## What is the Ad Valorem Tax?

Ad Valorem tax simply means a tax charged by state and municipal governments that depends on the assessed value of the asset such as or personal property. It comes from a Latin word known as “according to value” and its most common example is property tax in which public tax assessor periodically review the value of a property of real asset and charge the tax based on that value.

### Types of Ad Valorem Tax

One of the primary sources for income for State and municipal governments are Ad Valorem taxes. Most common types are:

For eg:

#### #1 – Property Tax

Property tax is the taxes levied by state or municipal governments on a commercial or personal property on improvement in the property. Personal property may include a car. Tax authorities usually hire property evaluators to assess the value of a property and then charge tax based on that. For example, if a person has constructed a garage in its property, then though the size of the property has not been changed, the value of property gets increased, and tax authorities will charge tax based on that value.

#### #2 – Sales Tax

In contrast to property tax, is charged only at the time of purchase of a property. It is charged as a percentage to the value of a property—sales tax rates varied by country.

#### #3 – VAT (Value added tax)

The is charged on value added by business or labor. While sales tax is charged on the full value of the property, VAT is charged on value-added or profit by business. The VAT is usually charged on the consumer of the goods. For example, if a consumer is buying some goods, then he/she is paying VAT for the entire production process of those goods.

### Examples of Ad Valorem Tax Calculation

Let’s take some examples to understand it better.

#### Example #1

A simple example is property tax levied by government authorities. Let’s say you own a house, and for this year, tax authorities have assessed the value of your home to be \$100,000. Property tax in your area is 4%.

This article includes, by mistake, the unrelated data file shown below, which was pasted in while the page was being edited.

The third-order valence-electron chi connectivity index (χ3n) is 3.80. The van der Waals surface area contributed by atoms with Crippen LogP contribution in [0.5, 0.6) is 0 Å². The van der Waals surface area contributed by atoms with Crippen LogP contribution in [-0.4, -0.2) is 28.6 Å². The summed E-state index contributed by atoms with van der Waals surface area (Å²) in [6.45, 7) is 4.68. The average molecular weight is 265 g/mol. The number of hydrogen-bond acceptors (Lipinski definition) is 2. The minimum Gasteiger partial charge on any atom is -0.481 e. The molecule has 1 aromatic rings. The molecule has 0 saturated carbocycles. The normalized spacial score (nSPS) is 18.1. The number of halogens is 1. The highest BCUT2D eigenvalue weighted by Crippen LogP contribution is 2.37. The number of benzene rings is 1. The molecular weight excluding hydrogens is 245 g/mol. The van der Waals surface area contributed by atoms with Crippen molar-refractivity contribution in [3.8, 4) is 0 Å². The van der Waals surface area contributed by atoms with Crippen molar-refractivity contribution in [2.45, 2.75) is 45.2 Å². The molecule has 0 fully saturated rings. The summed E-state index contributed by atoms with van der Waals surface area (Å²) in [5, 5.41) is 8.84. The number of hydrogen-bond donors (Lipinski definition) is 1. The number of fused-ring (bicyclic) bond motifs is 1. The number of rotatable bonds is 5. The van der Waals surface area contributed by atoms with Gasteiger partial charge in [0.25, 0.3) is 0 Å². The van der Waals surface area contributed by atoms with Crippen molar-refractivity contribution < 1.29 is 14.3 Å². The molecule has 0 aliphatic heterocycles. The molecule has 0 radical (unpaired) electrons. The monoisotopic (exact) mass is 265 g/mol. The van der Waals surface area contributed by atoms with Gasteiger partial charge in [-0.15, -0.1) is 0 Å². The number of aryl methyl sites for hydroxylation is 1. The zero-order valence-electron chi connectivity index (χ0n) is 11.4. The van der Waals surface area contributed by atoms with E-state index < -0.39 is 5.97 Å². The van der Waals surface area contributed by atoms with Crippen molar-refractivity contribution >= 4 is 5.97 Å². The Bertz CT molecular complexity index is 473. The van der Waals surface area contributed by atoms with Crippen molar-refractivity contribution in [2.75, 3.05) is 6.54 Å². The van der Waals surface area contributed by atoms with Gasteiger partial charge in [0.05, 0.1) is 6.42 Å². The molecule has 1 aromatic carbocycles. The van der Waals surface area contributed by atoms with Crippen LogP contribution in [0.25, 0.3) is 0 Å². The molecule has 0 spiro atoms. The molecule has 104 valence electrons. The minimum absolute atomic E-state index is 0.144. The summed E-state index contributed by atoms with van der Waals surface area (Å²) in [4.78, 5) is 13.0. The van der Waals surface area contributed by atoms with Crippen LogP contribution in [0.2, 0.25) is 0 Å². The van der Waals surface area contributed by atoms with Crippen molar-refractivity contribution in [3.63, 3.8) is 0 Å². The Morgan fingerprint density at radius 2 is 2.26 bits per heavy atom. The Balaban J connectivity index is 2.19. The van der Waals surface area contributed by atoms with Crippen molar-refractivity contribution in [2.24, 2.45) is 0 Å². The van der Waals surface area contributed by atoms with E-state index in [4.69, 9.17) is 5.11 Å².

Solution:

The calculation for Ad Valorem tax will be –

• Value of House = \$100,000
• Property Tax = 4%
• Property Tax = 100,000*4% = \$4,000

Hence Property Tax on your house for this year is \$4,000.

#### Example #2

Ad Valorem Property Tax is applied periodically by state or municipal authorities. Let’s say XYZ school has added 5 more classrooms and constructed a playground in this financial year. When tax authorities evaluate its value for the financial year, because of construction, they increased the value of school from \$500,000 to \$600,000, though the area of the school remains the same. XYZ school is also eligible for an exemption of \$50,000. So the total value of property eligible for Ad Valorem property tax for this financial year would be \$550,000. Now tax rate is generally measured in mils. Which is the tax rate multiplied by 1000?

Solution:

• Tax Rate = Tax Requirement / Tax Base.
• The for that district is \$50 million, and the tax requirement is \$2 million.
• Tax rate = 2/50 = 0.04 = 40 mils.

The calculation for Ad Valorem tax for XYZ School –

• Assessed Value = \$600,000
• Exemption = \$50,000
• Taxable Base = \$600,000 – \$50,000 = \$550,000
• Tax Millage rate = 40 mils
• Applicable Tax = 550,000 * 0.04 = \$22,000

• Since it is used on the increased value, thus it avoids discrimination against the low-priced items.
• It adjusts as per the spending power of individuals.

### Limitations

• Sometimes it becomes quite challenging to analyze the fair value of assets or property.

### Important Points

• Ad Valorem Property Tax depends on the value-added on the property and the requirement of the tax budget (millage rate) of municipal for that financial year.
• It does not get calculated based on the size of the property.
• It is more progressive than a specific tax because if your house’s value is more, that means you will have to pay more tax than that the less valued house. So wealthier would have to pay more tax since there are chances, they would be spending more on property.

### Conclusion

These are one of the primary sources of revenue generation for state and municipal boards. It depends on the . Some examples of Ad Valorem taxes are Property Tax, Sales Tax on consumer goods, and Value Added Tax on the final product. It is considered more progressive, but it is a bit complicated because sometimes assessing the value of a property can be a tough task.